The greater Washington Central Labor Council gathered yesterday for an exuberant public embrace of Mayor Walter E. Washington's mayoralty candidacy and directed some harsh criticism at his closely bunched rivals, City Council Chairman Sterling Tucker and Councilman Marion Barry.
A who's who of about 75 local union officials, all packed into the Kennedy-King Room of the Philip Murray-Building 1126 16th St. NW, cheered, applauded and repeatly announced their "100 percent" support of Mayor Washington. The Labor council represents 145 union locals with a metropolitan rank-and-file membership of 200,000.
The labor leaders and the mayor, directly and by nuance, also derided and jeered the candidacies of Tucker and Barry during the lively hour-long session.
The mayor, dressed in a conservatively cut three-piece gray pin-stripe suit with silver gray tie against a white shirt, sat beaming on a raised dais as seven of the city's best-known and most influential labor leaders praised his leadership. Councilman Douglas Moore, a candidate for the council chairmanship against rival Arrington Dixon, also was present and was introduced by labor council president Robert E. Petersen to loud cheers and shouts.
"You know who built this town from ashes - we did!" the mayor said in reference to the flame-fed riot the city suffered a decade ago.
"We're going to fight," continued Washington about his present campaign, "and it's going to be one big fight. We've got the bodies and we're going to the streets" to get the voters.
Although the mayor has the over-whelming support of labor leadership in the city, a recent Washington Post poll shows that union households are only slightly more in favor of Washington than are city Democrats as a whole.
Of 1,020 Democrats surveyed between June 1 and June 5, about one fourth belong to union households.
In the mayor's race, 25 percent of those in union homes said they would vote for Washington as compared to 24 percent for Tucker and 15 percent for Barry, with 36 percent undecided. Among voters citywide, Washington got 20 percent, Tucker 24 and Barry 18 with 35 percent undecided.
Union leaders said yesterday that they probably will endorse Moore in the chairman's race. The Post survey found that union households voted nearly identical to other city Democrats - 54 percent for Dixon and 21 percent for Moore, with the remainder undecided in that contest.
"Those figures will erode down" in the mayor's favor, said Ron Richardson, secretary-treasurer of Hotel and Restaurant Employes Local 25. "We have not educated our membership yet." Richardson added, "and we will be going after the undecided."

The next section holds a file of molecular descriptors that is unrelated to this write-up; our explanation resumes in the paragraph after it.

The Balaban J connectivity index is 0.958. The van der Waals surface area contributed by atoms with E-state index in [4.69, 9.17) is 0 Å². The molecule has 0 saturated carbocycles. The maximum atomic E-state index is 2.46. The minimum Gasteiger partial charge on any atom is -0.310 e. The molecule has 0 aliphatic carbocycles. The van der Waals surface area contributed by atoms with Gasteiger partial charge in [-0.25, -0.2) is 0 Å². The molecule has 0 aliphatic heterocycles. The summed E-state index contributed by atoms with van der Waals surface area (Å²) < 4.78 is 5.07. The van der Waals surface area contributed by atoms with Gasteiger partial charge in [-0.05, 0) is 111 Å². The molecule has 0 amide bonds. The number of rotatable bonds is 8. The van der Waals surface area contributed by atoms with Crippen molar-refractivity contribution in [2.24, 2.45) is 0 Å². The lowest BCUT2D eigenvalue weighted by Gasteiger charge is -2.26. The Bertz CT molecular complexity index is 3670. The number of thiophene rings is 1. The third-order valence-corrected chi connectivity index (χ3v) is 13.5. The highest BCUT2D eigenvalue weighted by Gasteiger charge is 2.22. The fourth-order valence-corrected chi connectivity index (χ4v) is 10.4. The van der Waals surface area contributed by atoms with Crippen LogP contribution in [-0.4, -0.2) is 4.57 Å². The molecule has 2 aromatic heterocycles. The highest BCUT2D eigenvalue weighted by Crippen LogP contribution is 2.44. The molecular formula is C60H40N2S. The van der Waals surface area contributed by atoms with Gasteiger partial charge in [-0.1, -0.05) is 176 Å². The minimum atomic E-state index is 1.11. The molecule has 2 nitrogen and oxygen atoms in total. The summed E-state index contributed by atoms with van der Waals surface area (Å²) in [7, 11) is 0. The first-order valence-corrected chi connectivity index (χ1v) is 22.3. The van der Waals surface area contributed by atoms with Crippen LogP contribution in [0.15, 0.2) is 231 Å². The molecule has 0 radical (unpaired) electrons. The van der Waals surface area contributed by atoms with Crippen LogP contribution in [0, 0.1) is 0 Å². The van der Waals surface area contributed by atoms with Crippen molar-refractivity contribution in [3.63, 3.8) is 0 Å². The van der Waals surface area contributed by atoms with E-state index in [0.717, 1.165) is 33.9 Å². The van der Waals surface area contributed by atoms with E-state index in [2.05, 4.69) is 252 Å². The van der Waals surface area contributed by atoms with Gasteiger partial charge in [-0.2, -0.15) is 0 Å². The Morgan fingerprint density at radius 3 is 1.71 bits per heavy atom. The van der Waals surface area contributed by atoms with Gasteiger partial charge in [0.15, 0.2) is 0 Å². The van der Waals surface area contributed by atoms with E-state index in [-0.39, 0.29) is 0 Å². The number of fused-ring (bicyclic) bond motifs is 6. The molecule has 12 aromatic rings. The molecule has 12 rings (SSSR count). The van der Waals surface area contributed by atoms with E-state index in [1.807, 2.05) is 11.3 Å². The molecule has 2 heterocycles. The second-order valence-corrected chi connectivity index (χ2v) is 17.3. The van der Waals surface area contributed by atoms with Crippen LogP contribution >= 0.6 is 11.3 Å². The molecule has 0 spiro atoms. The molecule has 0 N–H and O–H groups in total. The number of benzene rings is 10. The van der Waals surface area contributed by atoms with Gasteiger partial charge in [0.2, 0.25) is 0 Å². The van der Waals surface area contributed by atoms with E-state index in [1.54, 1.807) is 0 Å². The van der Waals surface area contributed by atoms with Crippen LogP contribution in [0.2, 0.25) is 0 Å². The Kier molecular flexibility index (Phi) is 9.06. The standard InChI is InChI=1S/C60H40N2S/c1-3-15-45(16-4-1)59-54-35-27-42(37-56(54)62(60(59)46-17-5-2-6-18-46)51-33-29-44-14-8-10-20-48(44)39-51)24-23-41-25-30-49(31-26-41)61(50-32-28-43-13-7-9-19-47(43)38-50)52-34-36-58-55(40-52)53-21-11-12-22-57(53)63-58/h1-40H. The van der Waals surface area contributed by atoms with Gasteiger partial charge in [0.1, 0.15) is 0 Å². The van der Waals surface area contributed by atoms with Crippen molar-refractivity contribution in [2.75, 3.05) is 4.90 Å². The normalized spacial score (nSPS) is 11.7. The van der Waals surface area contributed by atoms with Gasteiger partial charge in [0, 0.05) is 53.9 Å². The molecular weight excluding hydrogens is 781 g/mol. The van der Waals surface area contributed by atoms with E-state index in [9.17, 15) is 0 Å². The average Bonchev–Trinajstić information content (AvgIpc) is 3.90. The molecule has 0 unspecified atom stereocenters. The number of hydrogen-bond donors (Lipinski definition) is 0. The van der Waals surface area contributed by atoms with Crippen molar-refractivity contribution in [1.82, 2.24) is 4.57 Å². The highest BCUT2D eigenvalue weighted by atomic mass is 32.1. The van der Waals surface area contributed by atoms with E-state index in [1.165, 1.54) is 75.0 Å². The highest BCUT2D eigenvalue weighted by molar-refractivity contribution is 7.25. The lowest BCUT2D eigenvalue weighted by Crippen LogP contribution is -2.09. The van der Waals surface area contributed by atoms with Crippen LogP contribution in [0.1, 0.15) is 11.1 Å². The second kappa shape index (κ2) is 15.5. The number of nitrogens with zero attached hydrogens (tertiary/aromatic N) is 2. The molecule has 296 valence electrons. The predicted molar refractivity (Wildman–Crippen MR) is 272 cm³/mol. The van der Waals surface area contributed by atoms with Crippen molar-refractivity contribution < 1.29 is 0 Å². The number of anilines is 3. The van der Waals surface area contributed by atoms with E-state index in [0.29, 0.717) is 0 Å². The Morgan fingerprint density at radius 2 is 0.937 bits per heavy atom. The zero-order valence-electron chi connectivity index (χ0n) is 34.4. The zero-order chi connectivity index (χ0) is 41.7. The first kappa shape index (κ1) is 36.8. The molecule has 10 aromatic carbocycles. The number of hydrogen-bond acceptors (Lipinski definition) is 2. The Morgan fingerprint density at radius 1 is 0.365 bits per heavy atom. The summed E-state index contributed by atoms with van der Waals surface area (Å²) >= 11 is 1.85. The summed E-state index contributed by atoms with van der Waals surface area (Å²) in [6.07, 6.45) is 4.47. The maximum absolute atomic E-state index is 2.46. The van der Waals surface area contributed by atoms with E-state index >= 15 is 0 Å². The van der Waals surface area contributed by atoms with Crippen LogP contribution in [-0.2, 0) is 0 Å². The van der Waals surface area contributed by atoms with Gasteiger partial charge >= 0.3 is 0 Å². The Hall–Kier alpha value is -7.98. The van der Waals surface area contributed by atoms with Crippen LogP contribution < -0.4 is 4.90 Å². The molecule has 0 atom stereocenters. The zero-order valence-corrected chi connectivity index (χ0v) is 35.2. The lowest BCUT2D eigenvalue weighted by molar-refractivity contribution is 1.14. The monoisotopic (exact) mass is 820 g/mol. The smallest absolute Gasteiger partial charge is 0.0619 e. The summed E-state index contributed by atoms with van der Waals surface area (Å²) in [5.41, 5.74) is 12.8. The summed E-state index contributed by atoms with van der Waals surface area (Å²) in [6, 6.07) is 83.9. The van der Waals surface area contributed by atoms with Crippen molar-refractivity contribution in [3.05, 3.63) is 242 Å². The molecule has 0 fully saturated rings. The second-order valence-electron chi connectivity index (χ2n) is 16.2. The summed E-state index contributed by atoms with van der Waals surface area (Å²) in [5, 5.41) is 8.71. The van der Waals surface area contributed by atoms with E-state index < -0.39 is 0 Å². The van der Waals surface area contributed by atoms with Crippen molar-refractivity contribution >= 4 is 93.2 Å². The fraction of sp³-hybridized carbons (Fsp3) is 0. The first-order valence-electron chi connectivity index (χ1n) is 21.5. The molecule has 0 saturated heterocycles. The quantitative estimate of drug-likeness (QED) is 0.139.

Labor council head Petersen, in a display of the organization's potential political muscle, announced during the press conference that the council will run a massive voter registration campaign make about 150,000 calls to union members and donate 2,000 volunteers to work on telephone banks for the mayor's campaign.
It also was learned yesterday that the AFL-CIO's Maryland and D.C. committee on political education will be mailing and endorsement newsletter to 74,000 District of Columbia union rank-and-file members urging them to vote for Mayor Washington.
The newsletter will be mailed out two weeks before the Sept. 12 Democratic primary, said Edward R. Lamon, director of the Maryland-D.C. AFL-CIO's political committee at a cost of $2,000.Lamon said the newsletter endorsement does not count as a financial contribution to Mayor Washington's campaign. "We're (just) informing our members with our own literature." Lamon said, "which is our First Amendment right."
In his 1974 campaign for election, Mayor Washington received over $27000 in campaign contributions from organized labor out of almost $200,000 in total reported contributions. "Oh we'll get more this time around" from the unions the mayor said in response to a question after the press conference.
Although Mayor Washington has the overwhelming support of the bulk of union leadership in the city, two comparatively small union locals representing city employes the Washington Teachers Union and the Fire Fighters Association, voted against endorsing the mayor. The teachers union recently endorsed Barry and the Fire Fighters are experted to do the same.
The second largest union local body representing city employes. Council 20 of the American Federation of State. County and Municipal Employes, endorsed the mayor earlier this week. The largest union local body representing city employes. Council 211 of the American Federation of Government Employees, is expected to vote soon on who it will endorse.
Cleo Michaels president of Council 211 and a retired District of Columbia government employe, said in a telephone interview Tuesday that he personally supports Barry. Michaels added that he did not know how the members of Council 211 will vote.
During the press conference, Ron Richardson criticized Barry and Tucker. Richardson said Tucker lacks sufficient administrative experience to run the city government, and that Tucker is "owned body and soul" by John Hechinger, a long-time political associate of Tucker Hechinger is president of a chain of home improvement stores that bears his family name. Those stores, Richardson said, are stafled by nonunion employes.
Barry, Richardson said, represented the poor in Washington as a millitant street activist 10 years ago, "but now represents the interests of the (Metropolitan Washington) Board of Trade."
Tucker responding to a reporter's inquiries later, said that as a field director for the Urban League he ran 102 offices nationwide. He declined comment on the Hechinger allegations. Barry said he tries to represent a broader constituency today than he did a decade ago and called Richardson "a liar" in relation to the board of trade charge.